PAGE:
Celebrating differences in multicultural Sarawak

“We become not a melting pot but a beautiful mosaic. Different people, different beliefs, different yearnings, different hopes, different dreams.” – Jimmy Carter, 39th President of the United States of America

 

THIS year, Hari Raya will be celebrated a couple of days after Gawai Dayak.

The school holidays also coincide with both festivals to enable everyone to go back to their hometowns-wherever that may be-to celebrate with their loved ones.

Back home, the tuak (fermented rice wine) is ready, the kuih (bite-sized snacks or dessert) have been made, the house has been decorated and is ready to receive guests, friends and family members.

By May 31, the head of the household will do his/her final shopping, usually food items, to prepare for the midnight feast to mark a new beginning for the Dayak.

As for the Malay, Hari Raya comes after the end of Ramadan. Preparations are also made such as baking and cooking, shopping for new baju raya (clothes), cleaning and decorating the house, hanging colourful lights and so on.

Sarawak has always been fascinating to historians, anthropologists, writers and outsiders.

Its history is interesting and its culture is rich and diverse. Sarawak is a unique place in Malaysia as it comprises more than 21 ethnic groups and more.

It is a multicultural society where people of different ethnicities, religions and beliefs live peacefully for ages.

Religious differences were never an issue for the people of Sarawak.

Hence it is very common for the Malay, the Melanau, the Chinese, the Iban, the Bidayuh and the Orang Ulu (which comprises the Kenyah, the Kayan, the Lun Bawang among others) to visit each other during festivals, be it Hari Raya, Gawai Dayak, Chinese New Year and Christmas to name a few, without worrying about food restriction or halal.

This is unique to Sarawak, which can be attributed to respect for one another without prejudice. And from this understanding comes tolerance and accommodation.

Politics may divide us but it never stops us from coming together during the festive season.

Inter-ethnic marriage is also very common in Sarawak.

For example, my family. We celebrate all of the major festivals in Malaysia. We celebrate Chinese New Year, Gawai Dayak, Hari Raya and Christmas together with our relatives of different beliefs. No one celebration is seen as more relevant than the other.

Religious politics have no place in multicultural Sarawak, although it cannot be denied that attempts had been made by religious political parties from Peninsular Malaysia to set up their party’s branches in Sarawak but they had failed to make significant inroads into the Sarawak political scene.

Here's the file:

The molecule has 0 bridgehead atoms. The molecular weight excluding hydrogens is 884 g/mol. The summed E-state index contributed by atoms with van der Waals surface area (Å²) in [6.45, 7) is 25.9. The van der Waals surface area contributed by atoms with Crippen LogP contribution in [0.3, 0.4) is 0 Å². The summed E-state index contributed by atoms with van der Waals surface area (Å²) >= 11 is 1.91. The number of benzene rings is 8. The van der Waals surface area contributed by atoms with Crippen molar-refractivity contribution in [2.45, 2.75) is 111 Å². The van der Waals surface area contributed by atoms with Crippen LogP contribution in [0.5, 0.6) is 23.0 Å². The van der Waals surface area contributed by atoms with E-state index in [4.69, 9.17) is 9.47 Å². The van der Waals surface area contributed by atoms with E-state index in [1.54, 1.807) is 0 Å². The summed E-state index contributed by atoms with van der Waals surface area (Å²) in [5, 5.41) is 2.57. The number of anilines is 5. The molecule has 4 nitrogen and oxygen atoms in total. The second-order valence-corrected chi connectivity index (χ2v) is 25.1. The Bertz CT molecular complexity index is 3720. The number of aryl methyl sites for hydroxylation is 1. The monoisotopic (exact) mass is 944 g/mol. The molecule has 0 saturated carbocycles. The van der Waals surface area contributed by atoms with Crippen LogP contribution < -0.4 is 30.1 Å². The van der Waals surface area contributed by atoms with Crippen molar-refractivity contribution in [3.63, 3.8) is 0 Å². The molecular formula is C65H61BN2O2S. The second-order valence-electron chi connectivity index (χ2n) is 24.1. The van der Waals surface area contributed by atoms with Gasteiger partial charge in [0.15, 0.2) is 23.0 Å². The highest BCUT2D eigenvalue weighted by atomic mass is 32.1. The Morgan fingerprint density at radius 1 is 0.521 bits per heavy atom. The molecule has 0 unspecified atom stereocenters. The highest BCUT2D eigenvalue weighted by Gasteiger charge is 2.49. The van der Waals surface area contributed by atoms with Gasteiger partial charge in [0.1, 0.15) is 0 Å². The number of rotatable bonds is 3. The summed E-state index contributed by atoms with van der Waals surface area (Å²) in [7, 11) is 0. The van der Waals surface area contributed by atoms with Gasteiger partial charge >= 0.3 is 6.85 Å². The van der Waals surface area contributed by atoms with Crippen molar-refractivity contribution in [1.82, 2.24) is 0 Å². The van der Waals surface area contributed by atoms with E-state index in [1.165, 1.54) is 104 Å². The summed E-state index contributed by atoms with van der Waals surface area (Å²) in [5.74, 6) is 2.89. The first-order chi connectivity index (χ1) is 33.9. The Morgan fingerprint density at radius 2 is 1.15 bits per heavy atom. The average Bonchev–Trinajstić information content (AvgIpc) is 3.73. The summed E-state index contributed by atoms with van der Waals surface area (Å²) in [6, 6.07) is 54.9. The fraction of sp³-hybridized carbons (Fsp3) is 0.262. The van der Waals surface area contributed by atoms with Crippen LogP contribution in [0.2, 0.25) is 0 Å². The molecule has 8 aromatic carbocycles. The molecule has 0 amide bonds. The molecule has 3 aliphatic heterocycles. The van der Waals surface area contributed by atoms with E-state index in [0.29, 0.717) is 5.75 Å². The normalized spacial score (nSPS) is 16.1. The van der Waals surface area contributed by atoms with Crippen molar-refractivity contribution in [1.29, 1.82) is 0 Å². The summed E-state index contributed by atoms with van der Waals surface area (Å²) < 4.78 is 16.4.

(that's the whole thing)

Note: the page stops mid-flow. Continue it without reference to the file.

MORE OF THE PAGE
The Sarawak government is very successful in preventing religious differences from separating us as Sarawakians.

Apart from that, Sarawak is also unique in the sense that almost everyone in Sarawak is multilingual.

If you go to rural Sarawak, it is very common to hear a Chinese businessman or woman speaking the language of their customers be it Malay, Melanau, Iban, Kenyah, Kayan or many other languages to build rapport.

At the same time, non-Chinese children are also enrolling in Chinese schools to study Mandarin.

It is very common to see Malay food stalls next to the Chinese or Dayak ones under the same roof.

This is almost unheard of anywhere else in Malaysia. This goes to show that Sarawakians are very tolerant, laid back and open minded!

Issues such as halal or non-halal have never been a problem for us because my mother always made sure that we have a set of utensils just for our Malay friends and relatives when they do come for a visit.

Growing up, when my childhood Malay friends came over to my parents’ house during the festive season, they would always ask if we would be serving our traditional food such as ayam pansuh, kuih acuan and penganan/penyaram.

And likewise, when I come over, I would ask them whether they would be serving my favourite traditional Malay food such as lemang, rending and masak lemak.

At the time, the festive season was a way for us to experience each other’s culture while growing closer together.

We are very much like the mosaic as mentioned by the late Jimmy Carter, in that, like mosaic pieces, we differ from one another.

Despite these differences, the people of Sarawak have not been discouraged from working together to achieve a common goal, and that is to ensure a harmonious Sarawak, in which many ethnicities are able to co-exist together.

I’d like to take this opportunity to wish all my Dayak friends, “Selamat Hari Gawai Dayak, Gayu Guru Gerai Nyamai, Lantang Senang Nguan Menoa”, and to my Malay friends, “Selamat Hari Raya Aidilfitri, Maaf Zahir Dan Batin”.

 

The views expressed are those of the author and do not necessarily reflect the official policy or position of the New Sarawak Tribune.